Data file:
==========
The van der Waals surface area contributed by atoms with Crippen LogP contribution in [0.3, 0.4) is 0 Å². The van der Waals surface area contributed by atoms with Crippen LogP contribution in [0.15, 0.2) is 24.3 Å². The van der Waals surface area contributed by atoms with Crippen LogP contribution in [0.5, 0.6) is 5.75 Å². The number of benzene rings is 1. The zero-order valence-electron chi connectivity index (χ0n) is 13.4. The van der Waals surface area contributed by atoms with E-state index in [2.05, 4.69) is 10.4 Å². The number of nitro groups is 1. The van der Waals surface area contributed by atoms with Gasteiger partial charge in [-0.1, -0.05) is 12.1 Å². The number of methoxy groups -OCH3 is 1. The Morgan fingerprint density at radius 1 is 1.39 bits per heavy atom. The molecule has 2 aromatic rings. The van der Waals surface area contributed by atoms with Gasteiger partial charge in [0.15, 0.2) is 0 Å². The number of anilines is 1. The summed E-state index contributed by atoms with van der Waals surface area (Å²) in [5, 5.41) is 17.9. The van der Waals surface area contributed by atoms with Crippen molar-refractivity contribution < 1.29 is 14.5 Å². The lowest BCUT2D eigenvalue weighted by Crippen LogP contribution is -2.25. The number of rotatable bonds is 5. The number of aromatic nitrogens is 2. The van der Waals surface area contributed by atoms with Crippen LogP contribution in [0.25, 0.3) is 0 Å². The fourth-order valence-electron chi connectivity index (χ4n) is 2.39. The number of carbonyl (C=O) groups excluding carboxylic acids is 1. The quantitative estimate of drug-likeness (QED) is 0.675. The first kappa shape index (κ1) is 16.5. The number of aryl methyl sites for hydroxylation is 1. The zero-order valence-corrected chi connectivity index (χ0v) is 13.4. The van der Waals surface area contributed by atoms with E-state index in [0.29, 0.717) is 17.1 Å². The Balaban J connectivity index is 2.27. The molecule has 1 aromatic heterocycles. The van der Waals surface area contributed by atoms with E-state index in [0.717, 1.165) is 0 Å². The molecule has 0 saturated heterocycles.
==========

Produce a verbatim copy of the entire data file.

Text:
The van der Waals surface area contributed by atoms with Crippen LogP contribution in [0.3, 0.4) is 0 Å². The van der Waals surface area contributed by atoms with Crippen LogP contribution in [0.15, 0.2) is 24.3 Å². The van der Waals surface area contributed by atoms with Crippen LogP contribution in [0.5, 0.6) is 5.75 Å². The number of benzene rings is 1. The zero-order valence-electron chi connectivity index (χ0n) is 13.4. The van der Waals surface area contributed by atoms with E-state index in [2.05, 4.69) is 10.4 Å². The number of nitro groups is 1. The van der Waals surface area contributed by atoms with Gasteiger partial charge in [-0.1, -0.05) is 12.1 Å². The number of methoxy groups -OCH3 is 1. The Morgan fingerprint density at radius 1 is 1.39 bits per heavy atom. The molecule has 2 aromatic rings. The van der Waals surface area contributed by atoms with Gasteiger partial charge in [0.15, 0.2) is 0 Å². The number of anilines is 1. The summed E-state index contributed by atoms with van der Waals surface area (Å²) in [5, 5.41) is 17.9. The van der Waals surface area contributed by atoms with Crippen molar-refractivity contribution < 1.29 is 14.5 Å². The lowest BCUT2D eigenvalue weighted by Crippen LogP contribution is -2.25. The number of rotatable bonds is 5. The number of aromatic nitrogens is 2. The van der Waals surface area contributed by atoms with Crippen LogP contribution in [0.25, 0.3) is 0 Å². The fourth-order valence-electron chi connectivity index (χ4n) is 2.39. The number of carbonyl (C=O) groups excluding carboxylic acids is 1. The quantitative estimate of drug-likeness (QED) is 0.675. The first kappa shape index (κ1) is 16.5. The number of aryl methyl sites for hydroxylation is 1. The zero-order valence-corrected chi connectivity index (χ0v) is 13.4. The van der Waals surface area contributed by atoms with E-state index in [0.29, 0.717) is 17.1 Å². The Balaban J connectivity index is 2.27. The molecule has 1 aromatic heterocycles. The van der Waals surface area contributed by atoms with E-state index in [0.717, 1.165) is 0 Å². The molecule has 0 saturated heterocycles.